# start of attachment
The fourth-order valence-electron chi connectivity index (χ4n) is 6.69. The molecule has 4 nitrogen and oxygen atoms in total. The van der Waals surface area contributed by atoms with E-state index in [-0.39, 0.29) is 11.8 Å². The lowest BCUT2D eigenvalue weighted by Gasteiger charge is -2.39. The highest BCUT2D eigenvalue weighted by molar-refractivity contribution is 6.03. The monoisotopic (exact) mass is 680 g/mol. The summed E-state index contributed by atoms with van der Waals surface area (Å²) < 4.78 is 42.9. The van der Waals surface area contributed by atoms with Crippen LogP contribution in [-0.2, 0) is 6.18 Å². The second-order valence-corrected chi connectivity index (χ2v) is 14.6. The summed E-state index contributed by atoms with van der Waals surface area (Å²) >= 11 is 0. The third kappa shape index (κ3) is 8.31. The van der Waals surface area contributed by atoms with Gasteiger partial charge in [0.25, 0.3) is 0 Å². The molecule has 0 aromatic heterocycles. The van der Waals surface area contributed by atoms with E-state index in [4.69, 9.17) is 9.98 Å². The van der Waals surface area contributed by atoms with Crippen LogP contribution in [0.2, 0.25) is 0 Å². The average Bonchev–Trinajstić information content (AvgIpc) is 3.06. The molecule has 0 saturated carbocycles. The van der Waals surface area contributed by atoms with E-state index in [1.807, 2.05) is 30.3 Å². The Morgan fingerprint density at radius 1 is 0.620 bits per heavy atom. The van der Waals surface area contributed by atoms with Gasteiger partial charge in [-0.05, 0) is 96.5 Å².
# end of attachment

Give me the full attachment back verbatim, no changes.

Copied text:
The fourth-order valence-electron chi connectivity index (χ4n) is 6.69. The molecule has 4 nitrogen and oxygen atoms in total. The van der Waals surface area contributed by atoms with E-state index in [-0.39, 0.29) is 11.8 Å². The lowest BCUT2D eigenvalue weighted by Gasteiger charge is -2.39. The highest BCUT2D eigenvalue weighted by molar-refractivity contribution is 6.03. The monoisotopic (exact) mass is 680 g/mol. The summed E-state index contributed by atoms with van der Waals surface area (Å²) < 4.78 is 42.9. The van der Waals surface area contributed by atoms with Crippen LogP contribution in [-0.2, 0) is 6.18 Å². The second-order valence-corrected chi connectivity index (χ2v) is 14.6. The summed E-state index contributed by atoms with van der Waals surface area (Å²) >= 11 is 0. The third kappa shape index (κ3) is 8.31. The van der Waals surface area contributed by atoms with Gasteiger partial charge in [0.25, 0.3) is 0 Å². The molecule has 0 aromatic heterocycles. The van der Waals surface area contributed by atoms with E-state index in [4.69, 9.17) is 9.98 Å². The van der Waals surface area contributed by atoms with Crippen LogP contribution in [0.2, 0.25) is 0 Å². The average Bonchev–Trinajstić information content (AvgIpc) is 3.06. The molecule has 0 saturated carbocycles. The van der Waals surface area contributed by atoms with E-state index in [1.807, 2.05) is 30.3 Å². The Morgan fingerprint density at radius 1 is 0.620 bits per heavy atom. The van der Waals surface area contributed by atoms with Gasteiger partial charge in [-0.05, 0) is 96.5 Å².